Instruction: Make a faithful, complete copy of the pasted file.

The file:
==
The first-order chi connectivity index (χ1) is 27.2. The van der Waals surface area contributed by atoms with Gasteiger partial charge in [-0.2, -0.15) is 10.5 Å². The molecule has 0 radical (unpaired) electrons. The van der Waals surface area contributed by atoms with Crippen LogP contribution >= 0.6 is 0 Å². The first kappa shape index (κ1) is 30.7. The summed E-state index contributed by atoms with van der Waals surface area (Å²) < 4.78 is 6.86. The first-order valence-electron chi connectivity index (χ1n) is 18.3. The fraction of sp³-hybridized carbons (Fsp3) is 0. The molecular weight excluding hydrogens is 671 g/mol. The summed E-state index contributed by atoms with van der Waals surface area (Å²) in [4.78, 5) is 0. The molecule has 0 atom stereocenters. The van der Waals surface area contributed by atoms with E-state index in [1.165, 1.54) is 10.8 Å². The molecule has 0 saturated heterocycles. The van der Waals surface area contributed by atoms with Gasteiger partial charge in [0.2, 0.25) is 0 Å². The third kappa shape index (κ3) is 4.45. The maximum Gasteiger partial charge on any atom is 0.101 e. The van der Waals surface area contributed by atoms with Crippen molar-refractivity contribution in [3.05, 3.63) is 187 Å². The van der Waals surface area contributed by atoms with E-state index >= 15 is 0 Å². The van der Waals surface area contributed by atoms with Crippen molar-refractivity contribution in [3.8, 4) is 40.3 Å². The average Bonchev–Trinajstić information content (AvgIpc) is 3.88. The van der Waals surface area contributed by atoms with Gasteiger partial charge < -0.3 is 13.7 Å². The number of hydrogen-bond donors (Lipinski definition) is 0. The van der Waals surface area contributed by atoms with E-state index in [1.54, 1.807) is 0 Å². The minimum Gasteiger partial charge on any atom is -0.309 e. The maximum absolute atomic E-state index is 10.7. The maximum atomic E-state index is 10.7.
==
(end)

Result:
The first-order chi connectivity index (χ1) is 27.2. The van der Waals surface area contributed by atoms with Gasteiger partial charge in [-0.2, -0.15) is 10.5 Å². The molecule has 0 radical (unpaired) electrons. The van der Waals surface area contributed by atoms with Crippen LogP contribution >= 0.6 is 0 Å². The first kappa shape index (κ1) is 30.7. The summed E-state index contributed by atoms with van der Waals surface area (Å²) < 4.78 is 6.86. The first-order valence-electron chi connectivity index (χ1n) is 18.3. The fraction of sp³-hybridized carbons (Fsp3) is 0. The molecular weight excluding hydrogens is 671 g/mol. The summed E-state index contributed by atoms with van der Waals surface area (Å²) in [4.78, 5) is 0. The molecule has 0 atom stereocenters. The van der Waals surface area contributed by atoms with E-state index in [1.165, 1.54) is 10.8 Å². The molecule has 0 saturated heterocycles. The van der Waals surface area contributed by atoms with Gasteiger partial charge in [0.2, 0.25) is 0 Å². The third kappa shape index (κ3) is 4.45. The maximum Gasteiger partial charge on any atom is 0.101 e. The van der Waals surface area contributed by atoms with Crippen molar-refractivity contribution in [3.05, 3.63) is 187 Å². The van der Waals surface area contributed by atoms with E-state index >= 15 is 0 Å². The van der Waals surface area contributed by atoms with Crippen molar-refractivity contribution in [3.8, 4) is 40.3 Å². The average Bonchev–Trinajstić information content (AvgIpc) is 3.88. The van der Waals surface area contributed by atoms with Gasteiger partial charge < -0.3 is 13.7 Å². The number of hydrogen-bond donors (Lipinski definition) is 0. The van der Waals surface area contributed by atoms with E-state index in [1.54, 1.807) is 0 Å². The minimum Gasteiger partial charge on any atom is -0.309 e. The maximum absolute atomic E-state index is 10.7. The maximum atomic E-state index is 10.7.